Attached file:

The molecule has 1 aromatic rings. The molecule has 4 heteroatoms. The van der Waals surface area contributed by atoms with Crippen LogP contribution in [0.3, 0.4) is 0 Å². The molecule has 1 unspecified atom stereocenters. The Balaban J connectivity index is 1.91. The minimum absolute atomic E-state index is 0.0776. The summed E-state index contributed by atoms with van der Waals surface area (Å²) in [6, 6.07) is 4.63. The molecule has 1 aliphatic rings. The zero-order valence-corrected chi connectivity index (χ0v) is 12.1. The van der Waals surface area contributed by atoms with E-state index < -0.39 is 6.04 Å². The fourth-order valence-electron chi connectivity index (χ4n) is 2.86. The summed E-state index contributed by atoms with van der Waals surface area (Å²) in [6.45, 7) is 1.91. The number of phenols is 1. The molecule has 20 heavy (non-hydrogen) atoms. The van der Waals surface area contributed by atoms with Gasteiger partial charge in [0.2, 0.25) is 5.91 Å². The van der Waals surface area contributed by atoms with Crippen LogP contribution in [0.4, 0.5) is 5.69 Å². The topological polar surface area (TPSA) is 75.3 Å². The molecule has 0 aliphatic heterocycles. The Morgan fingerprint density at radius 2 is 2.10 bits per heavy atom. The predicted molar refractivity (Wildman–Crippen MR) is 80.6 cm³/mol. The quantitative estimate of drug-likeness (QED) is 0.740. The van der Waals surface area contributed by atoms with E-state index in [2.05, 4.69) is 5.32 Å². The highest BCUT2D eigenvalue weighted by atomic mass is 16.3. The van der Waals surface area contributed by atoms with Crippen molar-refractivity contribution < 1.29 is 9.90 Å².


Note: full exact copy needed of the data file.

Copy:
The molecule has 1 aromatic rings. The molecule has 4 heteroatoms. The van der Waals surface area contributed by atoms with Crippen LogP contribution in [0.3, 0.4) is 0 Å². The molecule has 1 unspecified atom stereocenters. The Balaban J connectivity index is 1.91. The minimum absolute atomic E-state index is 0.0776. The summed E-state index contributed by atoms with van der Waals surface area (Å²) in [6, 6.07) is 4.63. The molecule has 1 aliphatic rings. The zero-order valence-corrected chi connectivity index (χ0v) is 12.1. The van der Waals surface area contributed by atoms with E-state index < -0.39 is 6.04 Å². The fourth-order valence-electron chi connectivity index (χ4n) is 2.86. The summed E-state index contributed by atoms with van der Waals surface area (Å²) in [6.45, 7) is 1.91. The number of phenols is 1. The molecule has 20 heavy (non-hydrogen) atoms. The van der Waals surface area contributed by atoms with Gasteiger partial charge in [0.2, 0.25) is 5.91 Å². The van der Waals surface area contributed by atoms with Crippen LogP contribution in [0.4, 0.5) is 5.69 Å². The topological polar surface area (TPSA) is 75.3 Å². The molecule has 0 aliphatic heterocycles. The Morgan fingerprint density at radius 2 is 2.10 bits per heavy atom. The predicted molar refractivity (Wildman–Crippen MR) is 80.6 cm³/mol. The quantitative estimate of drug-likeness (QED) is 0.740. The van der Waals surface area contributed by atoms with E-state index in [2.05, 4.69) is 5.32 Å². The highest BCUT2D eigenvalue weighted by atomic mass is 16.3. The van der Waals surface area contributed by atoms with Crippen molar-refractivity contribution < 1.29 is 9.90 Å².